Struggling with #RemoteWorkLife? It’s a Marathon, Not a Sprint
Sick of being quarantined? It’s all about perspective. Here’s how we’re finding some gratitude in our common #remoteworklife gripes.
Let’s be honest…who is starting to feel the effects of working full-time from home?
For those of us who still have jobs in the continuously floundering economy—moreover, jobs which we can perform safely from our own home—we certainly have nothing of real gravity to gripe out, as our woes of Zoom calls, cats scrambling over the keyboard, and lack of Vitamin D pale in comparison to the healthcare workers and other essential workers who are working tirelessly to keep us all safe.
But as Maslow’s Hierarchy of Needs shows us, no matter how good we have it, we’re always sure to find something more we need—or something we need to complain about. Of course, a bit of venting is cathartic: Not only does it release anxiety from building up inside of us, it can actually be a bit of a bonding experience, as nothing bonds you with co-workers more than complaining about a mutually irritating source, like the broken printer or the toaster oven that always burns your breakfast.
Now, as in any other time, we have to find the right balance between letting ourselves blow off a little steam and remembering to practice gratitude.
“My family is loud and distracting.”
For most of us, insight to our spouses’, children’s, and loved ones’ lives is sometimes limited. What do they do at work or school all day? What are they even stressed out about? What is their work personality like?
(Yes, we all naturally behave a little differently around different groups of people. And no, it doesn’t mean you’re insincere and two-faced.)
Being cooped up with family or roommates definitely brings it challenges and moments of tensions, but it can also help us find a new appreciation for everything that our loved ones handle throughout the day and how hard they work.
“Please, no more virtual events.”
It seems that every day there is a new event that makes its (not unexpected) announcement that it has now gone virtual. And what first seemed like a nimble means of innovation now seems…well, like a bit of a drag.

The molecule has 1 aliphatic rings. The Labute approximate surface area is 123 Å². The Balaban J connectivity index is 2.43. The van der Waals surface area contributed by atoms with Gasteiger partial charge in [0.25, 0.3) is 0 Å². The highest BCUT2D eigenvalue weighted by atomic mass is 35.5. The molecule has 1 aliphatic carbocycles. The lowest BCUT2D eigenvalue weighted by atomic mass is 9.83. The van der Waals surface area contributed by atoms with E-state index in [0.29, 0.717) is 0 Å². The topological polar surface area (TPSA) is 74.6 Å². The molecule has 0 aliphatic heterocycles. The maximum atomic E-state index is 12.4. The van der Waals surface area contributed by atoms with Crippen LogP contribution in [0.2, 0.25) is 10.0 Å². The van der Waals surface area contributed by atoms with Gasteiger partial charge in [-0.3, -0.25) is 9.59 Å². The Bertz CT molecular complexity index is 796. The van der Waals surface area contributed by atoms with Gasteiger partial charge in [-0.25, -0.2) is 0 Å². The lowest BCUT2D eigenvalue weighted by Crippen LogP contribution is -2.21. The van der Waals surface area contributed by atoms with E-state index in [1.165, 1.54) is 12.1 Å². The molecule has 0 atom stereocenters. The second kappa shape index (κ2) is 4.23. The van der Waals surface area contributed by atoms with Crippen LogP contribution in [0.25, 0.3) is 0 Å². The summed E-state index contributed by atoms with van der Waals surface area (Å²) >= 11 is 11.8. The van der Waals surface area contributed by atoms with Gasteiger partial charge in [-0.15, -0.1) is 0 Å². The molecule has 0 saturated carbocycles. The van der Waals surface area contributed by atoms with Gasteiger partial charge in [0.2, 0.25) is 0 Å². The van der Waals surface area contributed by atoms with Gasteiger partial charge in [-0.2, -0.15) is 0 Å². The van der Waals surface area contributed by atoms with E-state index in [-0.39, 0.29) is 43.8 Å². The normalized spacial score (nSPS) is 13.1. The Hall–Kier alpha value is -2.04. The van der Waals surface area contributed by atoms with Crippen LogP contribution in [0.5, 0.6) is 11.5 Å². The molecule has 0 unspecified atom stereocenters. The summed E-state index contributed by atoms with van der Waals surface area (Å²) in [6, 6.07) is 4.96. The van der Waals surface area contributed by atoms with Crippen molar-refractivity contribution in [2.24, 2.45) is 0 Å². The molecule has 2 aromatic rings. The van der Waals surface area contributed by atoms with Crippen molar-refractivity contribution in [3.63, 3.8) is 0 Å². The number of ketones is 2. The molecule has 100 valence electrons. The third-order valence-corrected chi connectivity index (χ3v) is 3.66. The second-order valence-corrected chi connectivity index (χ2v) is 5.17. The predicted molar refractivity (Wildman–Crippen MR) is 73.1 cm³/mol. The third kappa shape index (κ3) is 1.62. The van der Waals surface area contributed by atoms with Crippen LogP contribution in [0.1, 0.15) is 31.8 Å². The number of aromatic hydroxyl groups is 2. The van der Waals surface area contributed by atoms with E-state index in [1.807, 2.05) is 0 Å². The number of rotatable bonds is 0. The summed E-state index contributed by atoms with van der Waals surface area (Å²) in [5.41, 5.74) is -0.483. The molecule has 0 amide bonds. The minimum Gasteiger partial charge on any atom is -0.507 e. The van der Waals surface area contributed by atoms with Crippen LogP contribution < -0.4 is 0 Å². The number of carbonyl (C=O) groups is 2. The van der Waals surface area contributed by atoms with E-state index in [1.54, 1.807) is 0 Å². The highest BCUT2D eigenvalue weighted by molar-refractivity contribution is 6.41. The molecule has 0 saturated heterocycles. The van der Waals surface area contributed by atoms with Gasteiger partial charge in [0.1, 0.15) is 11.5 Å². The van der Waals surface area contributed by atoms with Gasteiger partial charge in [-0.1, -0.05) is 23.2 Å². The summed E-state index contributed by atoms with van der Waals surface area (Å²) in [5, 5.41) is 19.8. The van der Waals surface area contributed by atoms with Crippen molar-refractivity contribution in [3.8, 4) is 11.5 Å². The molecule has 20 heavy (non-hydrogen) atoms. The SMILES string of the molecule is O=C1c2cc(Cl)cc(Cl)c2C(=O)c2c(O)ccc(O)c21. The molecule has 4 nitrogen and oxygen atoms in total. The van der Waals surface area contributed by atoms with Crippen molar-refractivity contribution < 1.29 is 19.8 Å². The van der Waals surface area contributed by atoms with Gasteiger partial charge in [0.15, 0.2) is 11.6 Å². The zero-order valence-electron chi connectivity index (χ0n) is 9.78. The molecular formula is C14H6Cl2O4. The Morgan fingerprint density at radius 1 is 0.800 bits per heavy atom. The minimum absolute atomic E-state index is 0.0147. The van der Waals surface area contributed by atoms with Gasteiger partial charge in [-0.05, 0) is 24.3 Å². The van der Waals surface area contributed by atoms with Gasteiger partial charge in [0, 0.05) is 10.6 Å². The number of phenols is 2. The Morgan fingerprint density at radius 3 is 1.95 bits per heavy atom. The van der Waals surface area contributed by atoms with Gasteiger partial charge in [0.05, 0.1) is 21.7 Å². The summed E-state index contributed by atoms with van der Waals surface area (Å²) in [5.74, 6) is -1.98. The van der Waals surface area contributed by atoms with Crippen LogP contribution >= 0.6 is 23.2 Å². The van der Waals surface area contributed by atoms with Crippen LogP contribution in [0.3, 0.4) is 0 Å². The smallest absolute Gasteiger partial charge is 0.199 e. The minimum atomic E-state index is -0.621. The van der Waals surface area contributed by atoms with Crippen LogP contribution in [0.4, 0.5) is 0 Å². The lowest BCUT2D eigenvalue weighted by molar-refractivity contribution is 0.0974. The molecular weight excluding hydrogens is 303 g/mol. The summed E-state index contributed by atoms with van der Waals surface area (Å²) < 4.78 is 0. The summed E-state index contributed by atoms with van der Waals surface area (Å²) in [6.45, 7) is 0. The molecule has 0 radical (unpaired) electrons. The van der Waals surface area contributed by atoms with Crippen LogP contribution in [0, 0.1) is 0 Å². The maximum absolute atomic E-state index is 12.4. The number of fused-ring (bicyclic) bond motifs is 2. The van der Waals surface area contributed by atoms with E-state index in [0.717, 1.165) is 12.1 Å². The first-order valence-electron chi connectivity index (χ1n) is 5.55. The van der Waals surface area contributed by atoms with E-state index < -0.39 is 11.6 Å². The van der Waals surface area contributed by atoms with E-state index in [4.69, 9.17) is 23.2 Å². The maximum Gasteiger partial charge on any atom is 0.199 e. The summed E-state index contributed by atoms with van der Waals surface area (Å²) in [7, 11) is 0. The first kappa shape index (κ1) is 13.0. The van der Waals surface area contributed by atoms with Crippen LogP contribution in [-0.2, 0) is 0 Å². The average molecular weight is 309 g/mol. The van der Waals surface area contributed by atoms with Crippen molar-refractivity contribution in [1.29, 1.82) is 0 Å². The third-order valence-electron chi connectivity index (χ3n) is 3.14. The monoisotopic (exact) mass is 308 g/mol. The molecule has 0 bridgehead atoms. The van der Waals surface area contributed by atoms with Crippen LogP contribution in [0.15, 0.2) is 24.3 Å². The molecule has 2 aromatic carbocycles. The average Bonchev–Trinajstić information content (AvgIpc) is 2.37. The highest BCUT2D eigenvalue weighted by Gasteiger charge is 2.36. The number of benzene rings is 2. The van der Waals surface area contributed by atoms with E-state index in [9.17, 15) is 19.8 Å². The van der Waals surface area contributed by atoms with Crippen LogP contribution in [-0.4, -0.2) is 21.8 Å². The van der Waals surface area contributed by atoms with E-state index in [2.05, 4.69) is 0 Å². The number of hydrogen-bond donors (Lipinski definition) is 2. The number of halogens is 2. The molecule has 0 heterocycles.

But remember the last time you went to a tradeshow? And you moaned about the travel, the airports, and the Uber rides, and the crowds, the lines, and the hotels? For this year at least, you can still participate in or attend your favorite tradeshows—but with a brief alleviation from the traditional tradeshow woes.
So, no, a virtual tradeshow probably isn’t perfect, but it does cut out a lot of the things we all typically complain about—which will all be right there waiting for us the next time we travel to an event.
“My back hurts.”
I know, mine does too. Somehow, sitting all day working at home is taking more of a toll on the body than sitting all day working at the office does.
For most of us, it’s because we’re actually pulling longer work days now that we’re at home; because our computer is always there, we have (quite literally) brought our work home with us, and it’s all too easy to just send one more email or just finish one more thing.
I’ve seen various solutions being floated around the internet, and I particularly like this one proposed by the president of Waveguide, who’s suggesting all meetings should be scheduled ten minutes short, so we can collectively use that time to get up and stretch our legs.
There’s nothing fun about feeling your shoulders get more and more strained every day, but maybe this marathon of Zoom calls will help remind us all of the importance of getting up and managing a few stretches and exercises every day.
As quarantine drags on and those carefully crafted #quarantinelife tweets seem less and less funny, it can be hard to keep your spirits up. So when you feel like you’re having a hard time balancing all the regular challenges of work life and personal life with the added twist of a global pandemic, remember that it’s okay to complain a little. It’s okay to admit that you’re tired, worn down, or lonely–that you miss your co-workers, your office desk, and even your commute.
There is a light at the end of the tunnel, and we’ll all soon be back to our regular desks (where our backs still hurt!) and where we can find new, trivial things to complain about. C’est la vie.
Reaching your limit on #quarantinelife? It feels good to vent a little, and I’m here to listen! Let me know on Twitter @merryshoebell.